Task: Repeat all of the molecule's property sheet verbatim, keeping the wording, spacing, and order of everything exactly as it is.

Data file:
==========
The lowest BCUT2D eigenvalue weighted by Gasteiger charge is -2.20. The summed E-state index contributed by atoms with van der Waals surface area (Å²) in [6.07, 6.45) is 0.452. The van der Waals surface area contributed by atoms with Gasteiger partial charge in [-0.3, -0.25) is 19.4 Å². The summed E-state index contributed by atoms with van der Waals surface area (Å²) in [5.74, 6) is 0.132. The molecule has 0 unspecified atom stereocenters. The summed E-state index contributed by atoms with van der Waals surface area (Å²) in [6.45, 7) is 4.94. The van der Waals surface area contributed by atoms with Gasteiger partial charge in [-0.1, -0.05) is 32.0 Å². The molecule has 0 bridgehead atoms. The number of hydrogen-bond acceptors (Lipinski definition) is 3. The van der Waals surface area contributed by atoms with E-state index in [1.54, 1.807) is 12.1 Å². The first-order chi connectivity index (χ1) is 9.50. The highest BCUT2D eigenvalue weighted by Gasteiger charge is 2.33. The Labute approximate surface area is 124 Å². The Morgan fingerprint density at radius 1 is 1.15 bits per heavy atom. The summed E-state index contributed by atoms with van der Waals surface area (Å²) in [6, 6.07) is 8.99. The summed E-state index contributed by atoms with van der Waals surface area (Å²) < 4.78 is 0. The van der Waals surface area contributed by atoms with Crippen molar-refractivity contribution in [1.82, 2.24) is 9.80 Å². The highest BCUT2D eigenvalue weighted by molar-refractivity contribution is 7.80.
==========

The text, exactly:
The lowest BCUT2D eigenvalue weighted by Gasteiger charge is -2.20. The summed E-state index contributed by atoms with van der Waals surface area (Å²) in [6.07, 6.45) is 0.452. The van der Waals surface area contributed by atoms with Gasteiger partial charge in [-0.3, -0.25) is 19.4 Å². The summed E-state index contributed by atoms with van der Waals surface area (Å²) in [5.74, 6) is 0.132. The molecule has 0 unspecified atom stereocenters. The summed E-state index contributed by atoms with van der Waals surface area (Å²) in [6.45, 7) is 4.94. The van der Waals surface area contributed by atoms with Gasteiger partial charge in [-0.1, -0.05) is 32.0 Å². The molecule has 0 bridgehead atoms. The number of hydrogen-bond acceptors (Lipinski definition) is 3. The van der Waals surface area contributed by atoms with E-state index in [1.54, 1.807) is 12.1 Å². The first-order chi connectivity index (χ1) is 9.50. The highest BCUT2D eigenvalue weighted by Gasteiger charge is 2.33. The Labute approximate surface area is 124 Å². The Morgan fingerprint density at radius 1 is 1.15 bits per heavy atom. The summed E-state index contributed by atoms with van der Waals surface area (Å²) in [6, 6.07) is 8.99. The summed E-state index contributed by atoms with van der Waals surface area (Å²) < 4.78 is 0. The van der Waals surface area contributed by atoms with Crippen molar-refractivity contribution in [1.82, 2.24) is 9.80 Å². The highest BCUT2D eigenvalue weighted by molar-refractivity contribution is 7.80.